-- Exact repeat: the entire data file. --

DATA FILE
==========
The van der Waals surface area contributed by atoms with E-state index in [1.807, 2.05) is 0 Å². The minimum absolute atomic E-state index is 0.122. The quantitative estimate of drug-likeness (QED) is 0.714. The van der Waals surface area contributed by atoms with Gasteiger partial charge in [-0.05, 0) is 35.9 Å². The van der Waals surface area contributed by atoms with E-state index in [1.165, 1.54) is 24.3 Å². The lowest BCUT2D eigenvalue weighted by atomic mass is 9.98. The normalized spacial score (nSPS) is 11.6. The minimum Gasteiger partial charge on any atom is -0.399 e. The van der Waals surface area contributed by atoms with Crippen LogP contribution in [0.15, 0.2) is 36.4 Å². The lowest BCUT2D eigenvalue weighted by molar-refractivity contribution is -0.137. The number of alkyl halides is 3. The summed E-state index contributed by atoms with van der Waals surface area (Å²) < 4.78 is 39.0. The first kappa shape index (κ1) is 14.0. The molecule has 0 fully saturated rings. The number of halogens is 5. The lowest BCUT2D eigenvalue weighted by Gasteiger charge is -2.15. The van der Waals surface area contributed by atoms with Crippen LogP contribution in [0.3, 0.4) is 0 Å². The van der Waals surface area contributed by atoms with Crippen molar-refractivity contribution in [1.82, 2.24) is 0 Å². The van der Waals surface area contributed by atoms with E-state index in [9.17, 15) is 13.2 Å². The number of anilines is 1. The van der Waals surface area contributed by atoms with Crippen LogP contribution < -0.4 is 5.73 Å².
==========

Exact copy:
The van der Waals surface area contributed by atoms with E-state index in [1.807, 2.05) is 0 Å². The minimum absolute atomic E-state index is 0.122. The quantitative estimate of drug-likeness (QED) is 0.714. The van der Waals surface area contributed by atoms with Gasteiger partial charge in [-0.05, 0) is 35.9 Å². The van der Waals surface area contributed by atoms with E-state index in [1.165, 1.54) is 24.3 Å². The lowest BCUT2D eigenvalue weighted by atomic mass is 9.98. The normalized spacial score (nSPS) is 11.6. The minimum Gasteiger partial charge on any atom is -0.399 e. The van der Waals surface area contributed by atoms with Crippen LogP contribution in [0.15, 0.2) is 36.4 Å². The lowest BCUT2D eigenvalue weighted by molar-refractivity contribution is -0.137. The number of alkyl halides is 3. The summed E-state index contributed by atoms with van der Waals surface area (Å²) < 4.78 is 39.0. The first kappa shape index (κ1) is 14.0. The molecule has 0 fully saturated rings. The number of halogens is 5. The lowest BCUT2D eigenvalue weighted by Gasteiger charge is -2.15. The van der Waals surface area contributed by atoms with Crippen LogP contribution in [0.3, 0.4) is 0 Å². The van der Waals surface area contributed by atoms with Crippen molar-refractivity contribution in [1.82, 2.24) is 0 Å². The van der Waals surface area contributed by atoms with E-state index in [9.17, 15) is 13.2 Å². The number of anilines is 1. The van der Waals surface area contributed by atoms with Crippen LogP contribution < -0.4 is 5.73 Å².